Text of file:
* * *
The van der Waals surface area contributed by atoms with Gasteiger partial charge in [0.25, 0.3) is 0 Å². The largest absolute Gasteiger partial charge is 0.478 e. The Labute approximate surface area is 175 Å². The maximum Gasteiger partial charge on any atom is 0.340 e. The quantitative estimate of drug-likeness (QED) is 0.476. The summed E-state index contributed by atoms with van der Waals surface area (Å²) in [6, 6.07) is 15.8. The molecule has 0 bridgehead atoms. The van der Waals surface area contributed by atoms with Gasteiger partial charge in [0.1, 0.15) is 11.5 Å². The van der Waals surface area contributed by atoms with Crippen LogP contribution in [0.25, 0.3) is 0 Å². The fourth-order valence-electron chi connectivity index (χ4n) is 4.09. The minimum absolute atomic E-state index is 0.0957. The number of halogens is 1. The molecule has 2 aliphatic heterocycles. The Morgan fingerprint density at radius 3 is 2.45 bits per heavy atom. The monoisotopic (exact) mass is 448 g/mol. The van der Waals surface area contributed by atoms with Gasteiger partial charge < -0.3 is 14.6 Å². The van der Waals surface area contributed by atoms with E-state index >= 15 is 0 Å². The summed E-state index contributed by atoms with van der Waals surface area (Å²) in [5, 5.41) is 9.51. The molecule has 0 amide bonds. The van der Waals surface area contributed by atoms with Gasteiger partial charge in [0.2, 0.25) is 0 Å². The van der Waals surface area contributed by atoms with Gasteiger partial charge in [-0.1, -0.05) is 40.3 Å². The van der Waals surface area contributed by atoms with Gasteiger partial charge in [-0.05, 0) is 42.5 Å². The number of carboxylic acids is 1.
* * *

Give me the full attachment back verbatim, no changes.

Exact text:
The van der Waals surface area contributed by atoms with Gasteiger partial charge in [0.25, 0.3) is 0 Å². The largest absolute Gasteiger partial charge is 0.478 e. The Labute approximate surface area is 175 Å². The maximum Gasteiger partial charge on any atom is 0.340 e. The quantitative estimate of drug-likeness (QED) is 0.476. The summed E-state index contributed by atoms with van der Waals surface area (Å²) in [6, 6.07) is 15.8. The molecule has 0 bridgehead atoms. The van der Waals surface area contributed by atoms with Gasteiger partial charge in [0.1, 0.15) is 11.5 Å². The van der Waals surface area contributed by atoms with Crippen LogP contribution in [0.25, 0.3) is 0 Å². The fourth-order valence-electron chi connectivity index (χ4n) is 4.09. The minimum absolute atomic E-state index is 0.0957. The number of halogens is 1. The molecule has 2 aliphatic heterocycles. The Morgan fingerprint density at radius 3 is 2.45 bits per heavy atom. The monoisotopic (exact) mass is 448 g/mol. The van der Waals surface area contributed by atoms with Gasteiger partial charge < -0.3 is 14.6 Å². The van der Waals surface area contributed by atoms with E-state index >= 15 is 0 Å². The summed E-state index contributed by atoms with van der Waals surface area (Å²) in [5, 5.41) is 9.51. The molecule has 0 amide bonds. The van der Waals surface area contributed by atoms with Gasteiger partial charge in [0.2, 0.25) is 0 Å². The van der Waals surface area contributed by atoms with Gasteiger partial charge in [-0.1, -0.05) is 40.3 Å². The van der Waals surface area contributed by atoms with Gasteiger partial charge in [-0.05, 0) is 42.5 Å². The number of carboxylic acids is 1.